Most People Google Themselves Now

Credit: dreamstime (Image credit: dreamstime)

If you've Googled yourself recently, you're not alone. The majority of American adults, 57 percent, now keep tabs on their reputations online, using search engines to track information about their Internet identities, according to a report from the Pew Research Center's Internet & American Life Project, released today. That's up from 47 percent in 2006.

The survey, based on results from telephone interviews of 2,253 individuals in 2009, reveals the growing importance of personal identities online. More and more Americans are signing up for social networking sites, and an increasing number say their work information, photos and birth dates can be found online.

More people are also using the Internet to turn up information — some might say snoop — on others: 46 percent of adults say they have used online searchers to find information about people from their past, (up from 36 percent in 2006); 38 percent have searched for friends (up from 26 percent), and 16 percent have scoured for facts about a person they were dating (up from 9 percent).

All this personal data online has both plusses and minuses, respondents reported, from the rare embarrassing tidbits found by others to the ability to get in touch with friends from the past.

Privacy points

Even with so many eyes on our online selves, views on privacy are somewhat mixed. People are less worried about how much of their personal information can be found online — 33 percent say they worry about it, down from 40 percent in 2006. But the majority, 65 percent, change their privacy settings on social networking sites to restrict who can see what.

Young people lead the way when it comes to managing their online reputations. Of adults aged 18 to 29, 71 percent have changed their privacy settings, compared with 55 percent of those aged 50 to 64. This group is also more likely than their elders o delete unwanted photos and comments from social networking sties.

"Contrary to the popular perception that younger users embrace a laissez-faire attitude about their online reputations, young adults are often more vigilant than older adults when it comes to managing their online identities," said Mary Madden, a researcher at the Internet & American Life Project and an author of the report.

Some other findings include:

  • Adults with online profiles have more than doubled, going from 20 percent in 2006 to 46 percent in 2009.
  • 27 percent work for an employer that has rules about how employees present themselves online, up from 22 percent in 2006.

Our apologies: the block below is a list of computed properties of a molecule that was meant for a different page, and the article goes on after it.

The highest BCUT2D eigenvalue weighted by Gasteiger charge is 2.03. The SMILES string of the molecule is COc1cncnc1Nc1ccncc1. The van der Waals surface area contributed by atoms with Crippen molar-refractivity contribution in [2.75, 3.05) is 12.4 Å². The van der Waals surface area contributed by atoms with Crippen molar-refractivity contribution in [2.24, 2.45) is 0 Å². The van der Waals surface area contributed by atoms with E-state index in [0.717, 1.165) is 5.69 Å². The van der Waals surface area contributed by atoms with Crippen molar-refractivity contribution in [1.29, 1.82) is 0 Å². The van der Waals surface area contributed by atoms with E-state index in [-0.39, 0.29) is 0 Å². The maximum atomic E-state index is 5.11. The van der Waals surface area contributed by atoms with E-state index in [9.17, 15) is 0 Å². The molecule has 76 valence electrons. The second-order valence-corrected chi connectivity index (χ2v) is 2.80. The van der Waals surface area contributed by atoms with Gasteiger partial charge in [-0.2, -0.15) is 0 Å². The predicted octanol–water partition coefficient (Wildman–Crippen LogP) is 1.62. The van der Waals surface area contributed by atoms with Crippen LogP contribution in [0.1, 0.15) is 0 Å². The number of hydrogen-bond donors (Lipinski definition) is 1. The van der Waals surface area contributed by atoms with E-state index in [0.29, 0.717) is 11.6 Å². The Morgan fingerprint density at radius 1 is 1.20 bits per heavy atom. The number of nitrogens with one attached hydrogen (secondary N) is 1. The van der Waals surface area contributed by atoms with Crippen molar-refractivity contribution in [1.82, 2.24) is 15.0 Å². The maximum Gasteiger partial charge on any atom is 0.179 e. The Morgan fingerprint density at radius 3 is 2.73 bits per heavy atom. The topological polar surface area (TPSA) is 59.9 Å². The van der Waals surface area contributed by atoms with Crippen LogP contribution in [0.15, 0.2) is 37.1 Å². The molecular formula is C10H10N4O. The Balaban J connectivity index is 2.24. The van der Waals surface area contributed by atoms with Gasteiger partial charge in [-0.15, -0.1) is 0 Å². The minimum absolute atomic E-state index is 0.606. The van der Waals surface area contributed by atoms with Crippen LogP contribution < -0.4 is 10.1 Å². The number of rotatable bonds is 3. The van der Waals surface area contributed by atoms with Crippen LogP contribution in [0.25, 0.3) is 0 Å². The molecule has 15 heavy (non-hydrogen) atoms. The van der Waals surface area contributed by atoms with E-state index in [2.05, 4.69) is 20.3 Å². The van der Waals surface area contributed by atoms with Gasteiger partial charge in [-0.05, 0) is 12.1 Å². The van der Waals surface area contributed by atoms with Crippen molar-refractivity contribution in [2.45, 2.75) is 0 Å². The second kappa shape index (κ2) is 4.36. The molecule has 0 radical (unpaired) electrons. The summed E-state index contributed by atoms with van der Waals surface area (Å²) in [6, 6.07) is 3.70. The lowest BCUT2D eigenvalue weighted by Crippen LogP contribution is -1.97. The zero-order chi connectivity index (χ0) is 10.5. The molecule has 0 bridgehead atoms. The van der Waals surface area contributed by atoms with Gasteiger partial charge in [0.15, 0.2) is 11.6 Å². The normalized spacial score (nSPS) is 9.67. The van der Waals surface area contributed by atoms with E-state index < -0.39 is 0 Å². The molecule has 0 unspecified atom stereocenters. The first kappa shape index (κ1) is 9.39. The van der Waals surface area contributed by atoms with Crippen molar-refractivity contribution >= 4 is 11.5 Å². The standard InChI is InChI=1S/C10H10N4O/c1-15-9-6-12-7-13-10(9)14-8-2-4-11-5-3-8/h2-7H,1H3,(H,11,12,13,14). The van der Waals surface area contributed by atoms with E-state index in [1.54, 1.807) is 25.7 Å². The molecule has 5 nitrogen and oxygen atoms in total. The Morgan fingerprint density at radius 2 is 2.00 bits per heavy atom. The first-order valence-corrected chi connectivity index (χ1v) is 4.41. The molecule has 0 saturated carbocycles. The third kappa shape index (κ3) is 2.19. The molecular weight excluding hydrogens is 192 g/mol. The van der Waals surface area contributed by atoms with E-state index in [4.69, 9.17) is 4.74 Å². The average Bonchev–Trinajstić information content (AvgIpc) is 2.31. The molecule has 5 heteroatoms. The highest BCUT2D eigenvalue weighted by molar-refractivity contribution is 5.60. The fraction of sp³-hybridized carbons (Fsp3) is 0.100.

• The majority of Internet users, 54 percent, contribute content online in some way, posting questions or comments on blogs and social networking sites. But 41 percent do so under a screen name or username, which provides some degree of obscurity.
  • About 20 percent are unsure if their home address, cell phone number or birth date are available online for searchers to see, and about 32 percent are unsure if their e-mail is available.

What do you find when you Google?

When people search their names, most, 63 percent, find some relevant information about themselves, compared with 35 percent with no relevant results.

Less than a third (31 percent) are lucky enough to have most first page search results relevant to them, while 62 percent find most first page searches turn up information about someone else (their online doppelgangers).

That's not to say people "Google" themselves often. Only 2 percent say they regularly look up information about themselves; 19 percent say they do it once in a while; and 78 percent say they've searched themselves only once or twice.

Other trends among Internet users include:

  • 42 percent say you can find a photo of them online, up from 23 percent in 2006.
  • 12 percent say their cell phone number is available, up from 6 percent in 2006
  • And 44 percent of those with jobs say search results turn up information about whom they work for, up from 35 percent in 2006.

The good and the bad

While not common, online misfortunes do happen: 4 percent say they have had personally bad experiences as a result of inaccurate or embarrassing information posted about them online, the report reveals. And 8 percent say they have tried to remove personal information, such as photos or videos, with 82 percent being successful.

But there is a plus side to the growing pool of personal information. Almost half of adults, 48 percent, agree that "getting to know new people now is easier and more meaningful," since they can find out information about others before meeting up.    

And many have had people from their past get back in touch through the Internet: 40 percent say they have been contacted by former pals or acquaintances, up from 20 percent in 2006.

The telephone interviews for the survey were conducted by Princeton Survey Research Associates International between Aug. 18 and Sept. 14, 2009. Both landlines and cell phones were used for the interviews.

Rachael Rettner

Rachael is a Live Science contributor, and was a former channel editor and senior writer for Live Science between 2010 and 2022. She has a master's degree in journalism from New York University's Science, Health and Environmental Reporting Program. She also holds a B.S. in molecular biology and an M.S. in biology from the University of California, San Diego. Her work has appeared in Scienceline, The Washington Post and Scientific American.